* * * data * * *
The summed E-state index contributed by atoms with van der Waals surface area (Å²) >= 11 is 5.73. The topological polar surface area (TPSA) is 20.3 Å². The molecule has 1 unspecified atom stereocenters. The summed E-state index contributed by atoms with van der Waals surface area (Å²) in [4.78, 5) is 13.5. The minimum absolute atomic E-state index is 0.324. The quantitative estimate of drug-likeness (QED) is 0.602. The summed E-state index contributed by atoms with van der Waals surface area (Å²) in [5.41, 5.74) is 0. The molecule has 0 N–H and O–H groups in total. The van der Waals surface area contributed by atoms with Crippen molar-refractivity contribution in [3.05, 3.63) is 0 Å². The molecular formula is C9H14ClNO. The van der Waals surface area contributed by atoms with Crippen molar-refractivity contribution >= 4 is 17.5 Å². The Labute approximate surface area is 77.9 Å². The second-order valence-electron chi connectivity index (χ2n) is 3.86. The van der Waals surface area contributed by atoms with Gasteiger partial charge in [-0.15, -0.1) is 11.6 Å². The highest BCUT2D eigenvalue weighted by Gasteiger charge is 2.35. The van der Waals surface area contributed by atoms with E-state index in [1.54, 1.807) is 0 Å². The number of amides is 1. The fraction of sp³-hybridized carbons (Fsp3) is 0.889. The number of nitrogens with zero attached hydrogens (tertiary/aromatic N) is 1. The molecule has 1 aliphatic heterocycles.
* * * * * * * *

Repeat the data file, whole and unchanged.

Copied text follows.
The summed E-state index contributed by atoms with van der Waals surface area (Å²) >= 11 is 5.73. The topological polar surface area (TPSA) is 20.3 Å². The molecule has 1 unspecified atom stereocenters. The summed E-state index contributed by atoms with van der Waals surface area (Å²) in [4.78, 5) is 13.5. The minimum absolute atomic E-state index is 0.324. The quantitative estimate of drug-likeness (QED) is 0.602. The summed E-state index contributed by atoms with van der Waals surface area (Å²) in [5.41, 5.74) is 0. The molecule has 0 N–H and O–H groups in total. The van der Waals surface area contributed by atoms with Crippen molar-refractivity contribution in [3.05, 3.63) is 0 Å². The molecular formula is C9H14ClNO. The van der Waals surface area contributed by atoms with Crippen molar-refractivity contribution >= 4 is 17.5 Å². The Labute approximate surface area is 77.9 Å². The second-order valence-electron chi connectivity index (χ2n) is 3.86. The van der Waals surface area contributed by atoms with Gasteiger partial charge in [-0.15, -0.1) is 11.6 Å². The highest BCUT2D eigenvalue weighted by Gasteiger charge is 2.35. The van der Waals surface area contributed by atoms with E-state index in [1.54, 1.807) is 0 Å². The number of amides is 1. The fraction of sp³-hybridized carbons (Fsp3) is 0.889. The number of nitrogens with zero attached hydrogens (tertiary/aromatic N) is 1. The molecule has 1 aliphatic heterocycles.